Alternative Medicine for Graves Disease


What is this Condition?

Graves’ dse is a metabolic imbalance resulting from overproduction of thyroid hormones. This disorder causes increased production of the hormone thyroxine, enlarges the thyroid gland (goiter), and causes numerous changes in body systems. Graves disease occurs most often between ages 30 and 40, especially in people with a family history of thyroid abnormalities; only 5% of people with the disorder are younger than age 15.

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With treatment, most people can lead normal lives. However, thyroid storm – an acute exacerbation of Graves’ disease – is a medical emergency that may lead to life-threatening heart, liver, or kidney failure.

What Causes it?

Graves’ disease may result from both genetic and immunologic influences. For example, certain twins have a higher risk for Graves’ disease, suggesting a genetic link. This disease occasionally coexists with abnormal iodine metabolism and other endocrine disorders, such as diabetes, thyroiditis, and hyperparathyroidism.

In latent Graves’ disease, excessive dietary intake of iodine and, possibly, stress can precipitate clinical hyperthyroidism. Unless the disorder is properly treated, stress – including surgery, infection, toxemia of pregnancy, and diabetic ketoacidosis – can precipitate thyroid storm.

What are its Symptoms?

Classic of symptoms incl goiter (an enlarged thyroid), nervousness, heat intolerance, weight loss despite increased appetite, sweating, diarrhea, tremor, and palpitations.

Abnormally protruding eyeballs are a classic sign but don’t occur in all cases.

How is it Diagnosed?

Diagnosing Graves’ disease is usually uncomplicated. If your doctor suspects that you have it, he or she will carefully review your history, perform a physical exam, and order routine hormone tests. These tests confirm Graves’ disease by showing increased levels of the thyroid hormones thyroxine and triiodothyronine and other characteristic features of the illness. Ultrasound test may confirm eye problems caused by Graves’ disease.

How is it Treated?

Antithyroid drugs, radioactive iodine, and surgery are primary treatments for Graves’ disease. Which one is used depends on the size of the goiter, the causes, the person’s age and whether he or she plans to have children, and how long surgery will be delayed (if the person is a candidate).

Drug therapy

Antithyroid drug therapy is used for children, young adults, pregnant women, and people who refuse surgery or radioactive iodine treatment. These drugs include propylthiouracil (PTU) and Tapazole, which block thyroid hormone synthesis. Although symptoms subside within 4 to 8 weeks after such therapy begins, the person must continue the medication for 6 months to 2 years. Many people must take the drug lnderal at the same time to prevent a rapid heart rate and other side effects of treatment.

Pregnant women should receive the lowest possible dosage of anti­thyroid medication to minimize the risk of thyroid hormone insufficiency in the fetus. Because Graves’ disease sometimes worsens after childbirth, continuous control of the mother’s thyroid function is essential. The mother receiving low-dose antithyroid treatment may breast-feed as long as the infant’s thyroid function is checked periodically.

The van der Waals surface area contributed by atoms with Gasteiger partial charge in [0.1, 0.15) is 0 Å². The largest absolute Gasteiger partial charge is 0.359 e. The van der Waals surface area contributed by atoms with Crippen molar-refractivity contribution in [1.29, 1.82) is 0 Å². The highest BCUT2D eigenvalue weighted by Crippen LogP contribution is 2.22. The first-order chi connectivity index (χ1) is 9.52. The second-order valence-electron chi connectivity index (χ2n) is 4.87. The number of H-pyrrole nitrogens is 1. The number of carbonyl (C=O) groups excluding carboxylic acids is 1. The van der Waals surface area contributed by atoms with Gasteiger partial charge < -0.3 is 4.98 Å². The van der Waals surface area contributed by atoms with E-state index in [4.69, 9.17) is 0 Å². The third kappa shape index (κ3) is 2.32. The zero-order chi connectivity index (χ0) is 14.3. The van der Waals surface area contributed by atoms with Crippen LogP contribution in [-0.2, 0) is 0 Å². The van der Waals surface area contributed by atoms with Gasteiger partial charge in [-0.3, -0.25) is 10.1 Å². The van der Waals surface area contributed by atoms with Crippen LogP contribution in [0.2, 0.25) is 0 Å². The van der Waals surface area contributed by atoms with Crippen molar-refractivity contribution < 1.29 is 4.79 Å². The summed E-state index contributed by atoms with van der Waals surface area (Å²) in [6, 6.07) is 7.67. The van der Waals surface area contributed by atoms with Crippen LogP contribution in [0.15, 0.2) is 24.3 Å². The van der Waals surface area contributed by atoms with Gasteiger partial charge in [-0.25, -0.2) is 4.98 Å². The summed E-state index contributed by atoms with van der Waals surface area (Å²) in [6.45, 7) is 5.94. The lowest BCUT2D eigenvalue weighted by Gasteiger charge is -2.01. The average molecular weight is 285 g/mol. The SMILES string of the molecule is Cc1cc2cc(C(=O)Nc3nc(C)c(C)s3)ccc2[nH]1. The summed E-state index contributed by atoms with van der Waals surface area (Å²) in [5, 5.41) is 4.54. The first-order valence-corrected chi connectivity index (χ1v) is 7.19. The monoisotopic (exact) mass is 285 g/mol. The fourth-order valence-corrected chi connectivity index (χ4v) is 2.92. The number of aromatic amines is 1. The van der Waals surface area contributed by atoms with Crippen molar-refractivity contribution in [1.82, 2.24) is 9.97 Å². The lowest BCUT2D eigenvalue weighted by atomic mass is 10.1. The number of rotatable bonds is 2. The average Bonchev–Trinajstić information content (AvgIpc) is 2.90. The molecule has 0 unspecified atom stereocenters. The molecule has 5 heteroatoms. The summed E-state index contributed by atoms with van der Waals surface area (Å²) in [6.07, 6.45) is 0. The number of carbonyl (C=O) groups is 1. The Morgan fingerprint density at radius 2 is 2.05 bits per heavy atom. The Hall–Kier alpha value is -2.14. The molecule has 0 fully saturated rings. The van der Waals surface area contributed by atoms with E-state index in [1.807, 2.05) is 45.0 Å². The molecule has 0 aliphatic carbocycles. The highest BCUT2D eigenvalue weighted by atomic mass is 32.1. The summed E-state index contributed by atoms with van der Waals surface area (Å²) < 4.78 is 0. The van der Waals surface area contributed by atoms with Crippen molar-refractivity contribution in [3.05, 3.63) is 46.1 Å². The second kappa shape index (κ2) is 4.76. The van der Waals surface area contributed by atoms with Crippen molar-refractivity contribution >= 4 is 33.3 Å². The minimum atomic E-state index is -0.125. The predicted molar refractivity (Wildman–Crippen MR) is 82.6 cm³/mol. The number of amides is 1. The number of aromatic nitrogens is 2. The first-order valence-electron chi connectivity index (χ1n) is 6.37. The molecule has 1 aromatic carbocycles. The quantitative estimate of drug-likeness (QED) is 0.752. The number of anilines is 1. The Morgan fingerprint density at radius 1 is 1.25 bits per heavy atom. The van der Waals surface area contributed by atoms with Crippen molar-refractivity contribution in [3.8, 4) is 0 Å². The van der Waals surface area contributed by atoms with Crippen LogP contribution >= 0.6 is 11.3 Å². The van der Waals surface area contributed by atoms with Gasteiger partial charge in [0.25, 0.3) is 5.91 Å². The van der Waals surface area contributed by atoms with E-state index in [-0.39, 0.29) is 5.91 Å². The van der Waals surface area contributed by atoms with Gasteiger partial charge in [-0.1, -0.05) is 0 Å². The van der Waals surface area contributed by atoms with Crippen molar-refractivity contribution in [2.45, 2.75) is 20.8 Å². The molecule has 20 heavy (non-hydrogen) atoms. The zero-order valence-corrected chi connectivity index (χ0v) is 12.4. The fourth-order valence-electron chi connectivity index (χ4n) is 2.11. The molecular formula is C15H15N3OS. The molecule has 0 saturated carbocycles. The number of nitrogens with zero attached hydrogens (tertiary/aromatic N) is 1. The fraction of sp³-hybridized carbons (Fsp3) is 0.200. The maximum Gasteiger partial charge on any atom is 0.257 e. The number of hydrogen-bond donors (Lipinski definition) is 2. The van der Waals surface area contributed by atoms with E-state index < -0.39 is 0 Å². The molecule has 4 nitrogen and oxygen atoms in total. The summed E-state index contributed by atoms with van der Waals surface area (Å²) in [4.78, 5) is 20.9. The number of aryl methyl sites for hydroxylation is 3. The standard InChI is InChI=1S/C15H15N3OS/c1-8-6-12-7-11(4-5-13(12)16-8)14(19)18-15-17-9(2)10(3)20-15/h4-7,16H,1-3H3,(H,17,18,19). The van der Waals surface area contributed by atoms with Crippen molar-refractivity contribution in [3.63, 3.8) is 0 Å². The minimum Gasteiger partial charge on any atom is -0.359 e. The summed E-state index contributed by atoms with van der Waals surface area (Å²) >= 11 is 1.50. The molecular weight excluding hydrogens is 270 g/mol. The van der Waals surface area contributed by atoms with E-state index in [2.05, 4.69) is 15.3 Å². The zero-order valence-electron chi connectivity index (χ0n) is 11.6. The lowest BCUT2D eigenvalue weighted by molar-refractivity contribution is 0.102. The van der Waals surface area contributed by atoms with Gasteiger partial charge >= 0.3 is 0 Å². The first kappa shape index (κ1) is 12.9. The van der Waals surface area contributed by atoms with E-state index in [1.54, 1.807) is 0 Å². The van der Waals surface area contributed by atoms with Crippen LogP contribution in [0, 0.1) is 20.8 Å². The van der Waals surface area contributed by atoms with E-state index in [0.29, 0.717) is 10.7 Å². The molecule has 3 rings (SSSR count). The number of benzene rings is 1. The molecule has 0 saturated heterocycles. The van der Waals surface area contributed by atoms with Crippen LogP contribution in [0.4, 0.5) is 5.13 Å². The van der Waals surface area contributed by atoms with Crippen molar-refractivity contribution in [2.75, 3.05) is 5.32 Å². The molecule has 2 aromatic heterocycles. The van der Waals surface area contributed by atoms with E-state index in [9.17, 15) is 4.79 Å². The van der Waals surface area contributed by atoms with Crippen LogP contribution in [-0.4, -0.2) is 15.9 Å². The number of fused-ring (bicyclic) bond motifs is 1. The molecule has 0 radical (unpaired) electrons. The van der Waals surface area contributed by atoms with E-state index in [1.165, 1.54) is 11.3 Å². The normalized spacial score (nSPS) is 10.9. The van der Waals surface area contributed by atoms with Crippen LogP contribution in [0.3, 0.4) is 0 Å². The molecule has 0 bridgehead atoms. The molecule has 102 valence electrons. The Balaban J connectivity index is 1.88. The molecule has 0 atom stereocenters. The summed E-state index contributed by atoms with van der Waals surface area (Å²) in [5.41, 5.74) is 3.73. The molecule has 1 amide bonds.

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Radioactive iodine treatment in the form of a single oral dose of iodine 131 is another major therapy for Graves’ disease and is the preferred treatment for people who don’t plan to have children. During treatment, the thyroid gland picks up the radioactive element as it does regular iodine. The radioactivity destroys some of the cells that normally concentrate iodine and produce thyroxine, thus decreasing thyroid hormone production and normalizing thyroid size and function. In most people, hypermetabolic symptoms diminish from 6 to 8 weeks after such treatment; others may require a second dose.


Thyroidectomy – surgery to remove part of the thyroid gland­reduces its ability to produce hormone. Surgery is the preferred treatment for people with a large goiter who chronically relapse after drug therapy and for people who refuse or aren’t candidates for iodine 131 treatment.

After surgery or treatment with radioactive iodine, regular lifelong medical supervision is necessary because many people develop thyroid insufficiency, sometimes years after treatment.

Other treatments

Therapy for eye problems caused by Graves’ disease includes local applications of topical medications but may require high doses of corticosteroids. A person with severe eyeball bulging that causes pressure on the optic nerve may require external beam radiation therapy or surgical decompression to lessen pressure.

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Treatment of thyroid storm includes administration of an antithy­roid drug, intravenous Inderal, a steroid, and an iodide drug. Supportive measures include administration of nutrients, vitamins, fluids, and sedatives.

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